long, michael

Progress or Stagnation: Inter-Agency Competition in the Preservation of Georgian Cultural Monuments

Having adopted Christianity as a state religion in the 4th century CE, the Republic of Georgia has a rich heritage of ecclesiastical architecture with extant examples dating from the sixth century.

Throughout history, Georgia’s churches and monasteries have been subject to weathering, decay, and destruction due to a variety of factors. The primary threats to the survival of Georgia’s cultural monuments have been destruction by invading armies; natural threats such as earthquakes and floods; and destruction and neglect as a result of political philosophy and policy toward religion during the nation’s communist era. Since Georgia’s independence from the Soviet Union, the preservation and, in certain cases, restoration of these monuments has been a priority not only of the Georgian government, but also of hundreds of architectural historians and other scholars throughout the country.

Independence made it possible for Georgian academics and scholars in 1993 to establish the Georgian National Committee of the International Council on Monuments and Sites (ICOMOS), headquartered in Paris. The rose revolution in 2003 brought to power a national government which has made the preservation and restoration of cultural monuments a priority. In 2008, President Mikheil Saakashvili decreed the establishment of the National Agency for the Cultural Heritage of Georgia. While both ICOMOS and the Georgian government share mutual aims, their different approaches to the preservation and restoration of Georgia’s cultural heritage have created a sphere of competition, which has had both positive and negative consequences. In this paper, I characterize and discuss competition between national agencies—ICOMOS and the National Agency for the Cultural Heritage of Georgia—against the backdrop of the preservation/ restoration of specific monuments. I will show how on the one hand competition has led to progress and the attainment of objectives, but also how, in some cases, competition has led to stagnation and the cessation of preservation activities on the other hand.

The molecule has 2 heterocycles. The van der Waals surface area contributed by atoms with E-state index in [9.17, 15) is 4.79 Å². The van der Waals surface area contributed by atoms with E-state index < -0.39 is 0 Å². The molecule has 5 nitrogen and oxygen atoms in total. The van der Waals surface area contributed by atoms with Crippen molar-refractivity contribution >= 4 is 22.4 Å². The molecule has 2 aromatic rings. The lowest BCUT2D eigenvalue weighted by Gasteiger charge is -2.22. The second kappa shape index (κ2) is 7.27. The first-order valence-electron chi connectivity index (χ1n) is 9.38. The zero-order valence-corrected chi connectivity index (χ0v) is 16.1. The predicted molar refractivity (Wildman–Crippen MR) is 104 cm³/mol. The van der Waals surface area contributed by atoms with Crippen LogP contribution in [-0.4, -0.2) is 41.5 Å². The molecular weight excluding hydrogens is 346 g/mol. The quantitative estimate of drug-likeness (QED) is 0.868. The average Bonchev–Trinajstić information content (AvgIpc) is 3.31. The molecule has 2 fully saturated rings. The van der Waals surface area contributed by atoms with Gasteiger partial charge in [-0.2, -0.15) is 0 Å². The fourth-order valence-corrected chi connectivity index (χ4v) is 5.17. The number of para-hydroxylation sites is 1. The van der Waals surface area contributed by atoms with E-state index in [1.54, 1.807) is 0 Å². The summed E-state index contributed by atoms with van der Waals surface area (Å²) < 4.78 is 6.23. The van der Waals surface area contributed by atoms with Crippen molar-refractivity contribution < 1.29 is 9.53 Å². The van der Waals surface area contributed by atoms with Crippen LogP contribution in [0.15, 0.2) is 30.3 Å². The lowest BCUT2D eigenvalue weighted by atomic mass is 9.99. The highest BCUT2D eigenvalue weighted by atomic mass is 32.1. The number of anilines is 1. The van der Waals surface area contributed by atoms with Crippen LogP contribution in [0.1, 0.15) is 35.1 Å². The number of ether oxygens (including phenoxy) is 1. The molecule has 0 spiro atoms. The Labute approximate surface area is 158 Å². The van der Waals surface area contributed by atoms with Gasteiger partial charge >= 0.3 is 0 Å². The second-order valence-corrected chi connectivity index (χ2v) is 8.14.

Thursday 25 October 15:15-16:45 Panels V, Panel 14 Politics of Cultural Identity (Hall 14)